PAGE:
Tuesday, October 21, 2008

Supes approve Naples


To the chagrin of local environmentalists and the joy of a residential developer, the Santa Barbara County Board of Supervisors yesterday narrowly approved a 71-home project at Naples, the eastern gateway to the Gaviota Coast.
The development, known as Santa Barbara Ranch, earned the board’s approval after a decade-long attempt by environmental groups, the developer and the county to agree on a project all could sign off on.

At the end of yesterday’s meeting, the developer and the board’s North County majority were left standing, saying they felt the project had arrived at that point, and with a slight amount of reluctance, gave it a nod of approval.
“As much as it pains me to do it,” said Fifth District Supervisor Joe Centeno, who said during an earlier meeting he was born on the coast. “And as much as it pains you to hear it, I have to support the modified project.”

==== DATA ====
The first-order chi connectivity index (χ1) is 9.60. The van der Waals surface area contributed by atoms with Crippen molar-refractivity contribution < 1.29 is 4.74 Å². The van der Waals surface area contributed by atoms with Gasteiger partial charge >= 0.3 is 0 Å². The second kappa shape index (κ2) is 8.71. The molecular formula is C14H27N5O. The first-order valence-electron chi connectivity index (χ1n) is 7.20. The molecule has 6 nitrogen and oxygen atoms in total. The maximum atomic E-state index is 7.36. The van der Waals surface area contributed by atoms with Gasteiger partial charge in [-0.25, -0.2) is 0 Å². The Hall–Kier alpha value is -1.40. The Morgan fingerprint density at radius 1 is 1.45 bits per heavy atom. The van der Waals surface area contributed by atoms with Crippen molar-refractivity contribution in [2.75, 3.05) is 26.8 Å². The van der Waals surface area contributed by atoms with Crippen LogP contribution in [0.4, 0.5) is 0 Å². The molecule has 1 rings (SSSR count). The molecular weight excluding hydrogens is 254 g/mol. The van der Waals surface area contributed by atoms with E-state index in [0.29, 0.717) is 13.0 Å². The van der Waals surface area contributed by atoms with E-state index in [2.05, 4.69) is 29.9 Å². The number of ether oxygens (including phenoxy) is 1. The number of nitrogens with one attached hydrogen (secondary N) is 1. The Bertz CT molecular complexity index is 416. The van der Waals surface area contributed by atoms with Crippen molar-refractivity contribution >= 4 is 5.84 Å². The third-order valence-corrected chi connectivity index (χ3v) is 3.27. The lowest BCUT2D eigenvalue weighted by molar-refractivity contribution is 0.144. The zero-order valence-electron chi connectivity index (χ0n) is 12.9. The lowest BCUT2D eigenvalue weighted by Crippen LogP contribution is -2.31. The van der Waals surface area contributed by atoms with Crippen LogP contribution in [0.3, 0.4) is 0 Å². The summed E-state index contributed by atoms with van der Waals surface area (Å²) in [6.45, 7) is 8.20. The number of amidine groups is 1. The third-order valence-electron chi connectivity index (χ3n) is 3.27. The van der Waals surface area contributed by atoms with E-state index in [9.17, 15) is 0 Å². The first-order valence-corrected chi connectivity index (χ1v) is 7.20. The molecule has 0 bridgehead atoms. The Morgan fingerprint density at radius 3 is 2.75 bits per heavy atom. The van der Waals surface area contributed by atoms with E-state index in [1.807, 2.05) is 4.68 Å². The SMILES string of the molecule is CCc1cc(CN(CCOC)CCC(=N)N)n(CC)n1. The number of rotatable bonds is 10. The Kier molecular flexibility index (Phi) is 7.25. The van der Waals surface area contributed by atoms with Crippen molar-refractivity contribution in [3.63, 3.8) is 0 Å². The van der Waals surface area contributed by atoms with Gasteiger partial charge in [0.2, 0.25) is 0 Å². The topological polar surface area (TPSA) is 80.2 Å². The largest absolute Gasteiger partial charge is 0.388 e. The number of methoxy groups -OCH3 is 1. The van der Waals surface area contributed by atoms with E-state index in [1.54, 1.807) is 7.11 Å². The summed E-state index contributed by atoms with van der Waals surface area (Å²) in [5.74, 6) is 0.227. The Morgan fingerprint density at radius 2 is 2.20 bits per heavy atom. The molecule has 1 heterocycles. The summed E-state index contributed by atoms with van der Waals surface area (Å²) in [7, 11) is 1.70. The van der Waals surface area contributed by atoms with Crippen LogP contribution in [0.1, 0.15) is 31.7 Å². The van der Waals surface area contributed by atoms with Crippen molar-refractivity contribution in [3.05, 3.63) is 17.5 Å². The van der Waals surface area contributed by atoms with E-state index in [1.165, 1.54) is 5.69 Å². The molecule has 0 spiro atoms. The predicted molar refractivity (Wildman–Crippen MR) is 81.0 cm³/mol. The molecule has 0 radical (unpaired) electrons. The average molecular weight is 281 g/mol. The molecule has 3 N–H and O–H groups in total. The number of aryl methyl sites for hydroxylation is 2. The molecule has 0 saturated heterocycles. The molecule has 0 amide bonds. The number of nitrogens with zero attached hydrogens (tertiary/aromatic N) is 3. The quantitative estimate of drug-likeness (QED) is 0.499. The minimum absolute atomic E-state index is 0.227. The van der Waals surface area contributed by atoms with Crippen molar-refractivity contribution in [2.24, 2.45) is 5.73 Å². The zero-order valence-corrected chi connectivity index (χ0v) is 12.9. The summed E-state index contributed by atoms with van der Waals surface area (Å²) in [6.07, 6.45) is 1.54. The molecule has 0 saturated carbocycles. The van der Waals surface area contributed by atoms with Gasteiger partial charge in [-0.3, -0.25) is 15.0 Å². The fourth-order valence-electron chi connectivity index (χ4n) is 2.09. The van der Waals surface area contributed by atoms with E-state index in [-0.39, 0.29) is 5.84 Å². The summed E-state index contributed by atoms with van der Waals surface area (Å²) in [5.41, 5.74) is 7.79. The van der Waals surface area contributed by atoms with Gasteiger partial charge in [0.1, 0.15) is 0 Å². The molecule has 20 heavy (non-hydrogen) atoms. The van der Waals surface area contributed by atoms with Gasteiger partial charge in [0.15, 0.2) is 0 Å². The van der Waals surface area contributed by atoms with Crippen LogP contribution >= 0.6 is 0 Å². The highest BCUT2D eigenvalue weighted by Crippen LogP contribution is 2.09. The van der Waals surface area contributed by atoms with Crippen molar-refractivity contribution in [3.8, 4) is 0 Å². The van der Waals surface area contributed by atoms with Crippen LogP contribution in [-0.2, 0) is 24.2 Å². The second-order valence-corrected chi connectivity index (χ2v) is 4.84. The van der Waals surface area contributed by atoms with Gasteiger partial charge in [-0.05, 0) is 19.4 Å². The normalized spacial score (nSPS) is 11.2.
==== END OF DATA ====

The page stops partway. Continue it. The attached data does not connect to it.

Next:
With that, the board voted 3-2, with Centeno, Third District Supervisor Brooks Firestone and Fourth District Supervisor Joni Gray supporting the project.
Firestone, whose district includes Naples and the Gaviota Coast, said the proposed project is far better than the alternative, which consists of 213 legal lots, divided into subdivisions more than a century ago.
Santa Barbara Ranch owner Matt Osgood told the board that in the event of a no vote, he’d have no problem resorting to the grid development, which he said would be “disastrous” for the coast.
While some environmental groups believe Osgood’s bark is louder than his bite, the developer insisted it was not, and none of the three supervisors who voted in favor of the project believed so either.
Gray said the grid development would cause Naples to look like Morro Bay, which she said was “ugly.”
“Naples is a Santa Barbara County treasure,” she said. “I think the proposed project is the best way to go to prevent the grid system and protect this coast.”
But that’s not the way Second District Supervisor Janet Wolf saw it.
Wolf said she’s particularly disappointed with the location of nine large homes proposed for the bluff-top overlooking the beach below. And the supervisor also said she didn’t appreciate being held “hostage” by the developer.
“I feel like I’m being held hostage and I don’t really like that,” Wolf said. “I’m just dumbfounded by the way that this is moving.”